from the for-reasons-only-understandable-to-multi-national-conglomerates dept
The only thing that can be gained from maintaining whatever the fuck a “good relationship” with the world’s most powerful autocracy is… more subjugation! Who would want that?
I wish this was rhetorical but it seems plenty of entities want to be bossed around by the Big Red Bully, ranging from the NBA to a variety of tech companies which consider a potential market of billions more valuable than their credibility.
So, who’s caving to the always unreasonable demands of China and its head of state, Winnie the Pooh? Why, it’s none other than Disney, the current host for every Simpsons episode ever. And what’s getting pulled? It’s a Simpsons episode that chose to portray China the way China would not choose to portray China, according to this report from Narayan Liu for CBR.com.
Disney+ recently launched in the Hong Kong, a special administrative region that, until recently, officially functioned separately from China. Not everything will be available to Hong Kong viewers, however, as subscribers have found at least one episode of The Simpsons has been removed due to a reference to the Tiananmen Square Massacre.
Numerous subscribers and reports have surfaced, showing that the Season 16 episode “Goo Goo Gai Pan” has been removed in Hong Kong.
What’s wrong with this episode? Tough to say since it simply repeats (mocks) the official party line. Here’s a screenshot of the “offending” language China feels is too subversive to allow Hong Kong viewers to enjoy for what must be at least the umpteenth time.
It’s a shot of the place where things happened in 1989, most notably a Chinese citizen staring down a line of tanks. But the Chinese government continues to insist this is a collective delusion and has worked as tirelessly as a country of kowtowed billions can to erase history. In this Simpsons episode, the illusion is complete. If you can’t read/see the screenshot, it shows a monument apparently erected in Tiananmen Square that reads:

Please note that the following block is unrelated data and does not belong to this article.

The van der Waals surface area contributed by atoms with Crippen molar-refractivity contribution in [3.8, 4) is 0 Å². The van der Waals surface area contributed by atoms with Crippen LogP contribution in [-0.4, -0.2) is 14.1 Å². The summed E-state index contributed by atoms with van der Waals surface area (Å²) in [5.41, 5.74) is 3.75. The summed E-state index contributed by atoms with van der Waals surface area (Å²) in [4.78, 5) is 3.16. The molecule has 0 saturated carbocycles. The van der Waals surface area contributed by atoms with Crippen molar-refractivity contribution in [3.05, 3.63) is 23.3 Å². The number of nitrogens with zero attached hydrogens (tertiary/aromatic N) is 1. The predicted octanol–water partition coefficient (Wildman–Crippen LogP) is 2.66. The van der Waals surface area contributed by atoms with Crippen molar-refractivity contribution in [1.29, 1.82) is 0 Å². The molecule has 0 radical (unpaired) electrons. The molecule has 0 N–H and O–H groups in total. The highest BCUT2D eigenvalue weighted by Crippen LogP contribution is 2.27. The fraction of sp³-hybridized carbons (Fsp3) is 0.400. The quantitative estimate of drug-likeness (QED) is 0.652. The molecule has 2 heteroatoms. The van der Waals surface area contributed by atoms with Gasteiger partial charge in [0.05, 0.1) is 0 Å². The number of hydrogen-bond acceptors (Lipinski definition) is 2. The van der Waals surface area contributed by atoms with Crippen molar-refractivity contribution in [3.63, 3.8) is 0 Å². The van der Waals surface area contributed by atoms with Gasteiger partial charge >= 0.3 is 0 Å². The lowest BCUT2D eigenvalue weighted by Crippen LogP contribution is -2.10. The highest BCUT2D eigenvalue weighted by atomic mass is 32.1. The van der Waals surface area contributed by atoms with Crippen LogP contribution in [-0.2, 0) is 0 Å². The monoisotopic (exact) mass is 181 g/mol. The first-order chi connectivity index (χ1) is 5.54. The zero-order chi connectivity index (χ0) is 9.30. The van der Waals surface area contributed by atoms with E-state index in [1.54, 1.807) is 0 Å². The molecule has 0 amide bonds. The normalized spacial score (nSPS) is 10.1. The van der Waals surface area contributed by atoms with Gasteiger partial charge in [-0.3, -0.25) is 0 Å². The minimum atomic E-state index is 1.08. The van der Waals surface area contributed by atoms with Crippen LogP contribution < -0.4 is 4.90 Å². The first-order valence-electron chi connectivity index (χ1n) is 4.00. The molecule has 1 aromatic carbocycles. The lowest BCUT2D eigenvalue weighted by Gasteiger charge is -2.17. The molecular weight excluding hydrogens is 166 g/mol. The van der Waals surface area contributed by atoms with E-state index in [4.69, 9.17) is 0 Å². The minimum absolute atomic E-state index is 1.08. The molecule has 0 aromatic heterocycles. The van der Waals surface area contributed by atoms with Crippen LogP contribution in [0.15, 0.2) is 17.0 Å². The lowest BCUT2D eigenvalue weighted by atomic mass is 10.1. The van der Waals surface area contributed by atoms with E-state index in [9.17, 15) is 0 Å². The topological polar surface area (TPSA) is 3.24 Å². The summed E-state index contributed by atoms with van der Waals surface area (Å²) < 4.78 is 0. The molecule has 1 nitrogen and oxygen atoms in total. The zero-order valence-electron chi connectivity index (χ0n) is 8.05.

TIAN AN MEN SQUARE
ON THIS SITE, IN 1989,
That’s what the Chinese government wants everyone to pretend to believe. So, what’s the problem? Well, I guess Chinese censors are at least able to discern context when they want to. And since this isn’t officially issued propaganda, it has to go.
But it doesn’t. Disney could have ignored demands to remove the episode, if there actually were any demands. It could be a proactive move by Disney which makes it even worse. A country known for its casual disrespect for American copyrights and trademarks should be way up on Disney’s shitlist, considering its efforts to extend all things IP to forever and a day.
Disney should be willing to flip the bird to a nation full of casual IP violators. Somehow, it’s apparently not up to the task. Instead, it has (preemptively or otherwise) caved to the overseer of millions of infringers in the apparent hopes of retaining some relationship to millions of Hong Kong streamers, as well as the billions just over the imaginary property line that separates the region the Chinese government was supposed to leave unmolested for the next couple of decades.
Once again, we must ask: what is the fucking endgame? Do American companies actually believe that adhering their tongues to the underside of the Chinese government’s boot will somehow exclude them from future censorship demands? All signs point to No.
So… is it easier than showing spine? It must be because we’ve seen similar acts far too often. China may have a supply chain stranglehold, but it relies on a steady supply of customers in other nations. With a little collective effort, this imbalance of power can be leveraged to make China more amenable to the freedoms enjoyed by customers around the world who purchase its products.